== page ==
Out West Arts: Performance at the end of the world

Opera, music, theater, and art in Los Angeles and beyond

In the Wings - June '12

June 04, 2012

As the gray of a Southern California June settles in, the Spring performing arts season sighs its last sigh before our real summer months kick in. There’s still a lot to take in around town, but it's also one of the prime times to consider getting out of town. The prime example of this is right up the Pacific Coast Highway where this year’s Ojai Music Festival will kick off for four days of adventurous 20th Century and contemporary music on June 7th. This year’s music director is Leif Oven Andsnes and he’s put together a great program that includes the West Coast premiere of John Luther Adams’ Inuksuit which will open the festival on Thursday with its dozens of percussionists spread throughout Liibbey Park. (The video above will give you an idea of what the show was like indoors at the Park Avenue Armory in New York last year.) There’s so much else though, and you can read further about the program and the festival's many guest artists who’ll be visiting Ojai in my interview with Mr. Andsnes from last month.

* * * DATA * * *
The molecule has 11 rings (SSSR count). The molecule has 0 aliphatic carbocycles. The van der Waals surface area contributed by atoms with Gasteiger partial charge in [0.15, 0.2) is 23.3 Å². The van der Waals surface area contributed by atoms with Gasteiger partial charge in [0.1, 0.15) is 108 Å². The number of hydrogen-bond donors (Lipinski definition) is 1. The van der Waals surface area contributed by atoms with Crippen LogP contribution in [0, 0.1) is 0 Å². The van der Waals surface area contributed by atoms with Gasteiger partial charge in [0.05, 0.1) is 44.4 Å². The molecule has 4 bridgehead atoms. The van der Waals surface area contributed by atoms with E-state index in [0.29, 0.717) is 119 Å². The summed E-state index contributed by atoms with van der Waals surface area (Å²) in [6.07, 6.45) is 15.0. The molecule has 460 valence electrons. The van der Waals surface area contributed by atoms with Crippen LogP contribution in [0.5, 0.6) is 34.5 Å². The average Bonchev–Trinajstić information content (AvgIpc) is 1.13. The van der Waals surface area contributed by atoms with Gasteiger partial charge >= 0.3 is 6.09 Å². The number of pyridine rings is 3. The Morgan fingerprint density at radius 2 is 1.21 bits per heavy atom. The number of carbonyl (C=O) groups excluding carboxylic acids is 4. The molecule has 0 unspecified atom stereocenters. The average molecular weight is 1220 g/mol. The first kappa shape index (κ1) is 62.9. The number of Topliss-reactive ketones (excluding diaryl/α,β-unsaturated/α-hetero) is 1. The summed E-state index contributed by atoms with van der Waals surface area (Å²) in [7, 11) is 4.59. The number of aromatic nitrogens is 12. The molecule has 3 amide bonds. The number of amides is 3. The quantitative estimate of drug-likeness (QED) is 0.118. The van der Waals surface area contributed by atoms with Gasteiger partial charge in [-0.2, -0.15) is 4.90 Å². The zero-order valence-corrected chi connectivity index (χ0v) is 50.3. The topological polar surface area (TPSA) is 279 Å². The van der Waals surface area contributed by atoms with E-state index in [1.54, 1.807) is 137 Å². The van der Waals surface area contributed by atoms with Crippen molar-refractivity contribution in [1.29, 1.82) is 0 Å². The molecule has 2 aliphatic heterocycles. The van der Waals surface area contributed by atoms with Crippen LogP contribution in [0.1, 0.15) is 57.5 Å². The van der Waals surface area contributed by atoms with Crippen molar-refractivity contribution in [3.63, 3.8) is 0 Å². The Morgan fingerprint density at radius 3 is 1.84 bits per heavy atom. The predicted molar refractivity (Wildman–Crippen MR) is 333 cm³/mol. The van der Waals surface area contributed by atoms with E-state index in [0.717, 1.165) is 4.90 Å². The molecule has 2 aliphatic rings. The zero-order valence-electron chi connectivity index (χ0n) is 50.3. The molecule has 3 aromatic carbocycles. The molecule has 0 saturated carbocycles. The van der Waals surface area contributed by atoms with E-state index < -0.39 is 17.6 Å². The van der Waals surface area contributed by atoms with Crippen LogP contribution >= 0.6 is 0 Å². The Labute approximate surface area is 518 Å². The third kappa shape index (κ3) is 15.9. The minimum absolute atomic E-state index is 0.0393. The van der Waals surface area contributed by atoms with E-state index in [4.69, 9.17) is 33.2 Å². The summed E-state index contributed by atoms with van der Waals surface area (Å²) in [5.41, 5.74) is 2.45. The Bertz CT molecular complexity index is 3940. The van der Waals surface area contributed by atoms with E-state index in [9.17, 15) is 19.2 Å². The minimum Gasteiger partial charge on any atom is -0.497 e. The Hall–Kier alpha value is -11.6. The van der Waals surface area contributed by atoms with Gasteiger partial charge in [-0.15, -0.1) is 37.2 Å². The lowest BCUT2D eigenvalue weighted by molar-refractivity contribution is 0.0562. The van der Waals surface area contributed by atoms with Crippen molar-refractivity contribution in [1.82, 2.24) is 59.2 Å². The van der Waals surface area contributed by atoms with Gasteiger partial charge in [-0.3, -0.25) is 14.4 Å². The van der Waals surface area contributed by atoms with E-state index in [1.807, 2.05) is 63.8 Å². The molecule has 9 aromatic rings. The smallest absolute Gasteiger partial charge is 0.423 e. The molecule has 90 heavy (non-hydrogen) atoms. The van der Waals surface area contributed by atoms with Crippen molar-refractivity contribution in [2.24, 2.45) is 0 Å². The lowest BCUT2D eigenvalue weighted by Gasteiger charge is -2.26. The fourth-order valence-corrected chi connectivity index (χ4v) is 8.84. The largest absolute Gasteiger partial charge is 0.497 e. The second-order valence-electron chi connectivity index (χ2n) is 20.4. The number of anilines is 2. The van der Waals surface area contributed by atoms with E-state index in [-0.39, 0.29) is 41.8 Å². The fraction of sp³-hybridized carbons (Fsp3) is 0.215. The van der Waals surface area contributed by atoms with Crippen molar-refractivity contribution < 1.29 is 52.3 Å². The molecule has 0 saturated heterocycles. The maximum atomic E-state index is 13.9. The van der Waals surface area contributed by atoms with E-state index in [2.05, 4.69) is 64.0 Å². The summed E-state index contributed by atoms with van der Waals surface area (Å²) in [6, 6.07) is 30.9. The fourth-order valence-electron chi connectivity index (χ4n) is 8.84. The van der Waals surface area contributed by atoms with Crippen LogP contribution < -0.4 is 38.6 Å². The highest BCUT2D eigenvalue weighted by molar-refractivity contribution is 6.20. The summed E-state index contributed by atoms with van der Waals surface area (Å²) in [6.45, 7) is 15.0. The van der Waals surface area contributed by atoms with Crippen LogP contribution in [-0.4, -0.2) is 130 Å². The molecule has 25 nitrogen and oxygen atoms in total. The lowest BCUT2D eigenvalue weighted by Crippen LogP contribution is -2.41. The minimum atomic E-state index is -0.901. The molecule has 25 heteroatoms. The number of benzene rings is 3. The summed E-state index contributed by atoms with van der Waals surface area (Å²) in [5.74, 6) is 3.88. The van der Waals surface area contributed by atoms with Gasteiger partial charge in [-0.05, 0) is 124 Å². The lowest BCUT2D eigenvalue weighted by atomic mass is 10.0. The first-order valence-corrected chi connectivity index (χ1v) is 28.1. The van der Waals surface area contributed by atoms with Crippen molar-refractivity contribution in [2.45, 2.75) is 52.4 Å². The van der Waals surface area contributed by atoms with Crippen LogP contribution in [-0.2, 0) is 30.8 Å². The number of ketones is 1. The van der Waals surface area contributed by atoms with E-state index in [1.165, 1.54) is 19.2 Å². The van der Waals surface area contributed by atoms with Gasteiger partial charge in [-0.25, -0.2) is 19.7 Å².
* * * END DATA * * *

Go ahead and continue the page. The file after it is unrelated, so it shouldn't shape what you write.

Further up the road in the Bay Area, there are some other high priority out-of-town events for the month. San Francisco Opera will present Verdi’s Attila starring Ferruccio Furlanetto in the title role on June 12th. But perhaps the bigger temptation will be John Adams' Nixon in China which will receive its company premiere on the 8th with an excellent cast that includes Brian Mulligan as Nixon. And if you are in town the weekend I will be, you’ll likely want to see the San Francisco Symphony who’ll be performing Bartok’s Duke Bluebeard’s Castle for three nights starting the 21st with Michelle DeYoung and Alan Held under Michael Tilson Thomas. (P.S. If you missed Kander and Ebb’s excellent The Scottsboro Boys in San Diego, don’t make the same mistake when the show comes to A.C.T. in San Francisco starting June 21st after finishing its run down south this coming weekend.)